Of course I loved the album, being eight years old. I loved the title song and my love for the song has not wavered to this day. It’s a perfect pop performance. And even my now-knowledge that Michael Omartian’s wife, Stormie, was a Christian writer and Christianity had a probable subtle influence on this record more than any other Cher record, does not deter my old feeling for this album.

Side One:

This was not an album of covers, like Stars was. The only single released was the first track, “Long Distance Love Affair,” which could be seen as a song intended to beef up Cher’s rock credentials (a definite interest of Cher's) with its references to rock-and-roll bands and radio stations. And yet the lyrics also suggests her then-current relationship with Gregg Allman with its separations and work schedules. The song doesn’t provide a hopeful outlook (because after all, "you can’t send it through the mail"). This girl watches a lot of TV while her rock-n-roll boyfriend is gone and her needs aren’t being satisfied ("this kind of love don’t get nowhere"). The big issue here is that in reality Cher is also a star of the music biz (in her 3rd incarnation at this time). It’s like the old Cher adage only this time her mother recommends Cher marry a rock-and-roll man and she replies, “Mama, I am a rock-and-roll man.” It’s a busy production but I don’t hate it. 

I’d Rather Believe in You” was written by Michael Omartian and his wife Stormie (a Christian author who once dated Steve Martin back when they were kids working at Knotts Berry Farm) and later the song was turned into a gospel song by the Imperials in the 1980s, which Michael Omartian also produced. In light of recent moves toward extremism from many in the  protestant and catholic sects of American Christianity (especially during Covid and the oft-proclaimed dependence upon God over vaccines), the later-day version sounds much more ominous than was likely intended. The Christian version hasn’t aged well, let’s just say.

Again, this lyric also suggests Cher’s situation with Gregg Allman and drug problems he was, for a time, successfully hiding from her. Cher’s divorce from Sonny hit America and her kid-fans hard back in 1974 and they didn’t take easily to this new guy. This is a song about loyalty and Cher seems to be fiercely loyal for the most part (even after she breaks up with people). This song could easily be read as Cher's line in the sand about Allman’s bad reputation. Were these songs chosen to exploit Cher's current tabloid life? Possibly. But the thing about Cher songs is that you can’t read too much into them even when they accidentally might allude to things like Gregg Allman's heroin habit. She’s normally one step removed from her song choices, which is what drives those authenticators insane. But at the same time, this always gives her ironic distance (a sort of safety cloak) from her own material. Early on she was never given much choice in what material she recorded and this tone of distance probably carried over into situations where she did have more control over the material. Being autobiographical has never been a feature of Cher's recording career.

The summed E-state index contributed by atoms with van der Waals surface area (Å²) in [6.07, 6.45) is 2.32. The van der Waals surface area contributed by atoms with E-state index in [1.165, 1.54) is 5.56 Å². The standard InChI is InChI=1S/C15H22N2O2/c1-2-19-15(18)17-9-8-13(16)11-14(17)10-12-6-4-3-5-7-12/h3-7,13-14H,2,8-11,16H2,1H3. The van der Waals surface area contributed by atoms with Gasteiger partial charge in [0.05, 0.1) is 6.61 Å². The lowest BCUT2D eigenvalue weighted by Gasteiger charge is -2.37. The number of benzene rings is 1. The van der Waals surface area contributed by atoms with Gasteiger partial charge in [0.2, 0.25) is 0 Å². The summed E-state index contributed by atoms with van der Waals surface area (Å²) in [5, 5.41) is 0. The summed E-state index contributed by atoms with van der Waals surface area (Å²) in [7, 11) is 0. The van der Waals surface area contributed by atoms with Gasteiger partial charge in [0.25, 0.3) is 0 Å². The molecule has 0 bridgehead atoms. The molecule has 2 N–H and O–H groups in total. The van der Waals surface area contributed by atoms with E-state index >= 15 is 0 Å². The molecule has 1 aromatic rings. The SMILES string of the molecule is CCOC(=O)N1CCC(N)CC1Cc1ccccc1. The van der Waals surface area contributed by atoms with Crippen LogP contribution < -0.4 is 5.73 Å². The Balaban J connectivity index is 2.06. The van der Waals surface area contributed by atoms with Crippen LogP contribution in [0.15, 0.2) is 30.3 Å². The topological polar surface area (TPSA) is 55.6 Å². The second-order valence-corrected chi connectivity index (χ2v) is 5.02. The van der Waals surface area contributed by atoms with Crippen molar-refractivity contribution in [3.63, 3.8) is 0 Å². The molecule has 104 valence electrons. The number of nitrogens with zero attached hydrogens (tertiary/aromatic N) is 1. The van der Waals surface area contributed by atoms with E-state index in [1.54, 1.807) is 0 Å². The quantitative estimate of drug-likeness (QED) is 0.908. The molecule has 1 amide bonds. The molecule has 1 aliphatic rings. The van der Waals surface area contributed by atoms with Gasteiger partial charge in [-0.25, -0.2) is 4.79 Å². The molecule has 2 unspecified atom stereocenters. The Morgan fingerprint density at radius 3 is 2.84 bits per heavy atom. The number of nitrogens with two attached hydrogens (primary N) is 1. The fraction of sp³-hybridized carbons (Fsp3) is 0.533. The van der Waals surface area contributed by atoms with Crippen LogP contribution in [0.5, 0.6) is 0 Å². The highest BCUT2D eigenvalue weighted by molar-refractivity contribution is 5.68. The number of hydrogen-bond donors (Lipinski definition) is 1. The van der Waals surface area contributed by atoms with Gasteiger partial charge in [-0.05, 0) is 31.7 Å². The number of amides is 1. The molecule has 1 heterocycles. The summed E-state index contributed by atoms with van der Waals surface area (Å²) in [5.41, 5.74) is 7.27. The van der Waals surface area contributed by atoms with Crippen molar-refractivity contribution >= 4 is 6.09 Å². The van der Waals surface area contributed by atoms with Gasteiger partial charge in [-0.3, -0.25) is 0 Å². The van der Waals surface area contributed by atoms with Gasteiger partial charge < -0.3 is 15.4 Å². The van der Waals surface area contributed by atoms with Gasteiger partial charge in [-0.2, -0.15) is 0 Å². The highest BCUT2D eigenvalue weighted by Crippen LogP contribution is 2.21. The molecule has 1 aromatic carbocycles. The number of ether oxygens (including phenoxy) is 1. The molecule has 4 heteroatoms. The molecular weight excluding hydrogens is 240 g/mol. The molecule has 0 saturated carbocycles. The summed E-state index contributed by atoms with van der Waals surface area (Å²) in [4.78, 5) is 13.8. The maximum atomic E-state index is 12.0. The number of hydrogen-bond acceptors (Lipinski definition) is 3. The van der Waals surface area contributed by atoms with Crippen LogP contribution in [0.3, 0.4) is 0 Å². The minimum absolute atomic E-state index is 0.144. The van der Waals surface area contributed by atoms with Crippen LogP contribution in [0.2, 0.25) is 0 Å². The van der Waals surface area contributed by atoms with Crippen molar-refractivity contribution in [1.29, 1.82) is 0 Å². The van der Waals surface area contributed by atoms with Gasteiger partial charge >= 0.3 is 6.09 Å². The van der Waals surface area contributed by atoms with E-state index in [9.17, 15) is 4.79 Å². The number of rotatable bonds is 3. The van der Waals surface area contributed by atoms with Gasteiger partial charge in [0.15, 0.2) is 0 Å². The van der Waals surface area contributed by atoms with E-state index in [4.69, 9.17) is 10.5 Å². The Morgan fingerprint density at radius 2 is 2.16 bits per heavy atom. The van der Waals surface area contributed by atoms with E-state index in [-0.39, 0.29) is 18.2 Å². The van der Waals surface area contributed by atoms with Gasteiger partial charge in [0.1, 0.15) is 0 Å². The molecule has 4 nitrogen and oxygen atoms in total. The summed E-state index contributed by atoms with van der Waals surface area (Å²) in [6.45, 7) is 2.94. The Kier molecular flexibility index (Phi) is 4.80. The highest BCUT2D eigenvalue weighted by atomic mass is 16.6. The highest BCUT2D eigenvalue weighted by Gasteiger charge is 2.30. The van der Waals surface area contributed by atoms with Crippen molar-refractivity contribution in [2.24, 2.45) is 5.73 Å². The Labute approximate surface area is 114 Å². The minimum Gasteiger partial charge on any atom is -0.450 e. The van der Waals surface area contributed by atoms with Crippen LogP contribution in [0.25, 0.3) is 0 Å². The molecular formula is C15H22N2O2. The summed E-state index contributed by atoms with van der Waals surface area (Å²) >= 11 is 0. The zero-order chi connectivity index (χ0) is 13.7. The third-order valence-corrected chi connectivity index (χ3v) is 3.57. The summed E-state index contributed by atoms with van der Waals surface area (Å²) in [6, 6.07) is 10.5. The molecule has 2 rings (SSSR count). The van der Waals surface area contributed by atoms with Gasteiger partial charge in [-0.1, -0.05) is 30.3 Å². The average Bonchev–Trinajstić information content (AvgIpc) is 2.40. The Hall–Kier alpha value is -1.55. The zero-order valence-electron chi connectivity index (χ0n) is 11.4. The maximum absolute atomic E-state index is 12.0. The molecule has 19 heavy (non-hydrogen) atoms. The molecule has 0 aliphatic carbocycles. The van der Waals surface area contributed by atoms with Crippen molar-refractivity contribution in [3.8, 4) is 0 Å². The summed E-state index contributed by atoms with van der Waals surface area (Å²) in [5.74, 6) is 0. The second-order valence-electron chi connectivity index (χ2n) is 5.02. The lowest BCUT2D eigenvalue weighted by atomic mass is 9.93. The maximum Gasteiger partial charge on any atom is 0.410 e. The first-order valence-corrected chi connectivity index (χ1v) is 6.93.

I’ve written about this song a lot elsewhere; it’s one of my favorite things in the world. I like the way the song builds, Cher’s softer sell…I go back and forth on the message. After all, Gregg Allman did show her differently which undercuts the defiance a bit. But then again I have always loved the lyric ”no paper here to bind you/only love to make you stay.” I like how Cher managed to balance vulnerability here with a cool delivery. Such prominent gospel backup singers are a relatively new thing too in Cher recordings. Some Jeff Porcaro goodness here. 

The song "I Know" is actually a recognizable Barbara George cover. This song was my go-to aerobics song for arm circles. It’s the only song that survived throughout about 15 workout mix tapes. I like these r&b songs on the album (which are more funky and less gritty than Sonny's picks) and these first two Warner Bros albums are an interesting departure from the story songs which may show Cher’s changing assertiveness.

The song "Silver Wings & Golden Rings" is an “other woman” hookup song that retrospectively reads with Christian overtones in hindsight. He will always fly back to his wife. The song is almost catchy except that the wings/strings metaphor feels stretchy and there are…just a lot of words here. And you can just see this fellow gearing up to sing “Sad Eyes” back at her. 

The song "Flashback" ends side one. Tom Jones records the song in 1979 and on a Merv Griffin Show performance of the song he claims it was never recorded before. Such is the life of the cut-out 1976 Cher album song. Her cigarettes have burned down to her fingers. I like the lower vocal and think this is a good performance but this is essentially the sound a 70s-trumped-up drama. “Chasing the sun we would run with a dream we could grow on.” I…have no idea that. But I do like the bridge.

Side Two:

"It’s a Crying Shame" is a song indicative of how I feel about this album. These are slick, well-produced pop tunes completely out of step with current radio songs and I remember listening to Cher's Warner Bros songs when I was 9 years old and thinking prescriptively “Cher should sing contemporary material.” Genius me. But now I look back at these musical anomalies and I’m glad we have them and honestly, I enjoyed them immensely at the time. “Not commercial” was something Cher heard so many times she named an album after it. This song is fun as it is.